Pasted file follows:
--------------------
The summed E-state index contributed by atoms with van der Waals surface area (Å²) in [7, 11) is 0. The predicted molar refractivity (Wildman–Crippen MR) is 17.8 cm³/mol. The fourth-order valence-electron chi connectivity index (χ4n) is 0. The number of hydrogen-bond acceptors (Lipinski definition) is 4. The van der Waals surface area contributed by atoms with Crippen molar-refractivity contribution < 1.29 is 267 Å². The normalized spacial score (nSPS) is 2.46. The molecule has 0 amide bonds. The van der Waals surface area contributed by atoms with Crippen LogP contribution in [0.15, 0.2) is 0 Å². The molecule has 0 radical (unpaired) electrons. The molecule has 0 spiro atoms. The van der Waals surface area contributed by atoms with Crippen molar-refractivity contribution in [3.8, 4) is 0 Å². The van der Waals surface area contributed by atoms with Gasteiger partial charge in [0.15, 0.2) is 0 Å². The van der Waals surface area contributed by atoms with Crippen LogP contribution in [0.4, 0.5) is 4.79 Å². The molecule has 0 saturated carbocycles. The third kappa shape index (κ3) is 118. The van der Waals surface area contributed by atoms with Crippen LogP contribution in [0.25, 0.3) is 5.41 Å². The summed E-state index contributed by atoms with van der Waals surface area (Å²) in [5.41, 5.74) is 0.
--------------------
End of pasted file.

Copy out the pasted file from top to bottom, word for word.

The summed E-state index contributed by atoms with van der Waals surface area (Å²) in [7, 11) is 0. The predicted molar refractivity (Wildman–Crippen MR) is 17.8 cm³/mol. The fourth-order valence-electron chi connectivity index (χ4n) is 0. The number of hydrogen-bond acceptors (Lipinski definition) is 4. The van der Waals surface area contributed by atoms with Crippen molar-refractivity contribution < 1.29 is 267 Å². The normalized spacial score (nSPS) is 2.46. The molecule has 0 amide bonds. The van der Waals surface area contributed by atoms with Crippen LogP contribution in [0.15, 0.2) is 0 Å². The molecule has 0 radical (unpaired) electrons. The molecule has 0 spiro atoms. The van der Waals surface area contributed by atoms with Crippen molar-refractivity contribution in [3.8, 4) is 0 Å². The van der Waals surface area contributed by atoms with Gasteiger partial charge in [0.15, 0.2) is 0 Å². The van der Waals surface area contributed by atoms with Crippen LogP contribution in [0.4, 0.5) is 4.79 Å². The molecule has 0 saturated carbocycles. The third kappa shape index (κ3) is 118. The van der Waals surface area contributed by atoms with Crippen LogP contribution in [0.25, 0.3) is 5.41 Å². The summed E-state index contributed by atoms with van der Waals surface area (Å²) in [5.41, 5.74) is 0.